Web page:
The whole point of being subversive is to keep what you're doing...secret.

EnigmatiCore said...

"Enigmaticore: More, please"

More what?

Cedarford said...

Bruce Hayden normally gives rational posts, so it is a mark at how effective the Lefty historical revisionists have been when you read:

Contrast this to what happened to Japanese American citizens living on the West Coast when we entered WWII. At least those being held at Gitmo have born arms against this country. The only crime of those Japanese-Americans during WWII was being born of the wrong ethnic background.

If a lie is repeated enough, it becomes true. It was not "Japanese-American Citizens" that were targeted but enemy alien citizens of Japan - of which 10,000 of 110,000 West Coast ethnic Japanese
were considered virulently hostile to America in the war - and they didn't know exactly who in the Japanese community on the West Coast was hostile.

In this case, the media and text-book misrepresentation that only loyal Japanese-Americans were interned.

The truth is that the Executive Order FDR signed 1st put all people - white, black, asian citizens - plus resident aliens -who happened to be in Hawaii, Puget Sound, Alaska under martial law.
Followup efforts to put the West Coast under martial law were resisted.
The 2nd Executive order was to only relocate or intern the 45,000 Japanese nationals, but discussions with the leaders of Civic Associations and Societies were that the Japanese insisted they not be separated from their 65,000 young born in the USA dependents (the Japanese Americans).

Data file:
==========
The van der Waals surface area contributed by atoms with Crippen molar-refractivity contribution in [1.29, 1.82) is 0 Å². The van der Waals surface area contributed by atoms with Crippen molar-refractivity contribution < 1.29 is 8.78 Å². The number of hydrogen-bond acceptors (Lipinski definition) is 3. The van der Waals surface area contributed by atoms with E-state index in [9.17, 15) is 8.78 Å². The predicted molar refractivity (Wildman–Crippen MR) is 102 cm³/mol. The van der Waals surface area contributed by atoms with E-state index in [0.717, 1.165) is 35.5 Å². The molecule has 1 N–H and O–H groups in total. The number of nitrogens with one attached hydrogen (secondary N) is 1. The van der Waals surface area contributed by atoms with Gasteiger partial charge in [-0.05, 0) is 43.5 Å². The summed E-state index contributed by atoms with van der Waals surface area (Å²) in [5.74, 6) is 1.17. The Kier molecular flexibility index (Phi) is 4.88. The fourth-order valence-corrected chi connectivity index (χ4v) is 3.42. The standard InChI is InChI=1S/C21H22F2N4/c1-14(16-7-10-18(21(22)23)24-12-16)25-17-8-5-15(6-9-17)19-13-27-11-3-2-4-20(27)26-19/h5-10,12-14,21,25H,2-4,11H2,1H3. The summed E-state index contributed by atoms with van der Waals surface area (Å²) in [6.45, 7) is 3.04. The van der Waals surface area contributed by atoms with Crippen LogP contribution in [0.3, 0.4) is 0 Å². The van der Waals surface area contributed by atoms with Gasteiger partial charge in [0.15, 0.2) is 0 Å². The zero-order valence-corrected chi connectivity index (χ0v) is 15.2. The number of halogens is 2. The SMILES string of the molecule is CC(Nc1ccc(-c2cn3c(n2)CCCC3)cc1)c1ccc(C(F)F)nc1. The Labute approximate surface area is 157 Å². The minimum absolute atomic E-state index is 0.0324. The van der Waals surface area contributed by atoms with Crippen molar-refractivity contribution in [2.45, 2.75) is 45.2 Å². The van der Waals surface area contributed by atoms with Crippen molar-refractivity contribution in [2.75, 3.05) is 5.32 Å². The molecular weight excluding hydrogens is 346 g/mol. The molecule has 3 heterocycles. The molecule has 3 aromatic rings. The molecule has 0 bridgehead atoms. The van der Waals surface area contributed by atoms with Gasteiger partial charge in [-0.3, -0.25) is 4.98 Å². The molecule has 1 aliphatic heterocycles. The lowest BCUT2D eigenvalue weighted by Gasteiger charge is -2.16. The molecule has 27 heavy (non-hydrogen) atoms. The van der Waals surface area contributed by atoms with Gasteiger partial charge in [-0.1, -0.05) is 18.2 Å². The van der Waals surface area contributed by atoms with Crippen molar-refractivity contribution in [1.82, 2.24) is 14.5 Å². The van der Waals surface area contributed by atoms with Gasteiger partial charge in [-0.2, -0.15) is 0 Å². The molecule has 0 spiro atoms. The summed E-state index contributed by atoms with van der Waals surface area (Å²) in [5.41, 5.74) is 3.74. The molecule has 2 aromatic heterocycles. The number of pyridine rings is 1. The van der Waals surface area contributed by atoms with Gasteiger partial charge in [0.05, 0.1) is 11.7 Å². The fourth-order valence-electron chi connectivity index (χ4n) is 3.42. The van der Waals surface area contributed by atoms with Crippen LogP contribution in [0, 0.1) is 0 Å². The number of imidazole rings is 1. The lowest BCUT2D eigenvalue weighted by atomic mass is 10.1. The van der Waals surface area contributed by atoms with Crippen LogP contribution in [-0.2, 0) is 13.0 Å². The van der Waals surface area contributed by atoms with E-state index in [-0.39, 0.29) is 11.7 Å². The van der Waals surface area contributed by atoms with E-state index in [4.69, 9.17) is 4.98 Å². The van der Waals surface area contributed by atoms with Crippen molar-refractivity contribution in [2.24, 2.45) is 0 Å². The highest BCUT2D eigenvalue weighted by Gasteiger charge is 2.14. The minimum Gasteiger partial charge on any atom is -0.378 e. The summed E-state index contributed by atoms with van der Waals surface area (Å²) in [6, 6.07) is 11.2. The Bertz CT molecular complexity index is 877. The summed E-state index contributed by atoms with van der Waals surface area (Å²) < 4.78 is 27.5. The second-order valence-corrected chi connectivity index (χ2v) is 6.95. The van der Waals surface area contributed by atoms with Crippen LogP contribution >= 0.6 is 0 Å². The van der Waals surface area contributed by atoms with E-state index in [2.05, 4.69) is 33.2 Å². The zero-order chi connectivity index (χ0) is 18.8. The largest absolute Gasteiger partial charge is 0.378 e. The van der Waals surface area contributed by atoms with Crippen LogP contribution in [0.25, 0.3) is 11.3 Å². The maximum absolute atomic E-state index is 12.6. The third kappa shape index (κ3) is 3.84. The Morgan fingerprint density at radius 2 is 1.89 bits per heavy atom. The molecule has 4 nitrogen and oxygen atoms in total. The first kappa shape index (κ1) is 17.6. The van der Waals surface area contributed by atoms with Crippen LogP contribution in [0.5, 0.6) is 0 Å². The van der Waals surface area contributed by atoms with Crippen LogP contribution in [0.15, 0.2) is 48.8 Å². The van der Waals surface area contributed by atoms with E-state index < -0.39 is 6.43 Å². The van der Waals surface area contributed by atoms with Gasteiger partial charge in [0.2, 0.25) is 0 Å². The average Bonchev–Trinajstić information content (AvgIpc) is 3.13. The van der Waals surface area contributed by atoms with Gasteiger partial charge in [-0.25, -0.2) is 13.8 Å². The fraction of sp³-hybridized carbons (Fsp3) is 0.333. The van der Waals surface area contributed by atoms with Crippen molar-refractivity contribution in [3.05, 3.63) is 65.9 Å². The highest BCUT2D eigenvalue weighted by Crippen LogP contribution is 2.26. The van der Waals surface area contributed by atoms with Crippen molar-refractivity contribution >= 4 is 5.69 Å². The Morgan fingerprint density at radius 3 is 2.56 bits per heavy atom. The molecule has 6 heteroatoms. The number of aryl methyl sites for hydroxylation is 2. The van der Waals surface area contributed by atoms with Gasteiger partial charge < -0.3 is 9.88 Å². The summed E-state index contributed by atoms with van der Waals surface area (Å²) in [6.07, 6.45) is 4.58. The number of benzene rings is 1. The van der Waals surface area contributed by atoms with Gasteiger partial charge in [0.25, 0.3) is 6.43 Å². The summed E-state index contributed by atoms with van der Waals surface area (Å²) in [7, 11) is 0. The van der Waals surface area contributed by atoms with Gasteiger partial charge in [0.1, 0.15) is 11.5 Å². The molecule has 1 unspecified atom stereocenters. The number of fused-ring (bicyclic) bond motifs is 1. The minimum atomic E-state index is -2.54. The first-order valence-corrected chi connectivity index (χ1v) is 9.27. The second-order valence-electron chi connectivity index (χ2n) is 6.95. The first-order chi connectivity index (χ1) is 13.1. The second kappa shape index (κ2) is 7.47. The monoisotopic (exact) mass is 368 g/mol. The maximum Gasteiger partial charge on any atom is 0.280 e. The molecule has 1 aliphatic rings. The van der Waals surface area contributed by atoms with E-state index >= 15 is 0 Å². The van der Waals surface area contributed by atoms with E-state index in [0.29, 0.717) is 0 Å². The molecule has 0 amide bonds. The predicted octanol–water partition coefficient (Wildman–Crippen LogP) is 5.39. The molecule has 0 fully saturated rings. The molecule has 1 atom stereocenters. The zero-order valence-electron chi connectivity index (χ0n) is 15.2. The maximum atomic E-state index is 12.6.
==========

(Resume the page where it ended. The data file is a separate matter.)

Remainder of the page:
Of those relocated, almost 10,000 eventually declared loyalty to the Emperor and asked to be swapped for Allied civilians held by Japan. Another 20,000 were evaluated as "more hoping for Japan to prevail in certain ways than America" - meaning they didn't want Japan to defeat America, but keep China and the Philippines...

Even when the US won, 5500 were insistant on returning to Japan to serve the Emperor at war's end. At war's end, a smattering of the 800 Japanese-Americans who fought on Japan's side who were caught in Japan but sided with Japan rather than be interned (the Kebai) actually sought to return to America, saying their military service was forced.

The Relocation Camps themselves were better conditions than most US soldiers barracks, occupants could leave to work or study, and almost 2000 full college scholarships were given to Nisei that went to schools all over the country.
At war's end, many of the camps were used by families of demustering US soldiers because the housing & conditions were better than on Army bases..

BTW -
The truth about the Nisei most-decorated of all US GIs, "super-hero" soldiers, was that the 442nd Hawaiian was rated as one of the 30 top state-raised infantry outfits. It had very few of the less assimilated West Coast Japanese. (West Coast Japanese had the lowest volunteer rate of any ethnicity in the War)

By wars end, the 442nd had established a great reputation, and significant national recognition - but it had nowhere near the record of medals or valor as the Pacific Marine regiments or Ranger outfits or even other State-raised infantry like the West Virginians and Mainers.

It became "the most decorated unit of the war" through relentless agitation by powerful Japanes-Americans in Congress that secured ex post facto wheelbarrows full of new medals 40-50 years after the fact.
Culminating in Clinton's panderfest in 2000 where 20 new Medal of honors were tossed out to the 442nd, coincidentally including Senator Inouye, Congressman Matsui, and a buddy of theirs who who went from an action report of being killed by a nearby German mortar or grenade to "throwing himself on the grenade"....

Same shit is being done to the "Tuskagee Airman" being recast by PC historian populizers, school textbooks, and media as the superhero airman of the War - who outflew all white boys and never lost a bomber they escorted (not true on either account).

Luckyoldson said...

cedarfor says: "Same shit is being done to the "Tuskagee Airman" being recast by PC historian populizers, school textbooks, and media as the superhero airman of the War - who outflew all white boys and never lost a bomber they escorted (not true on either account)."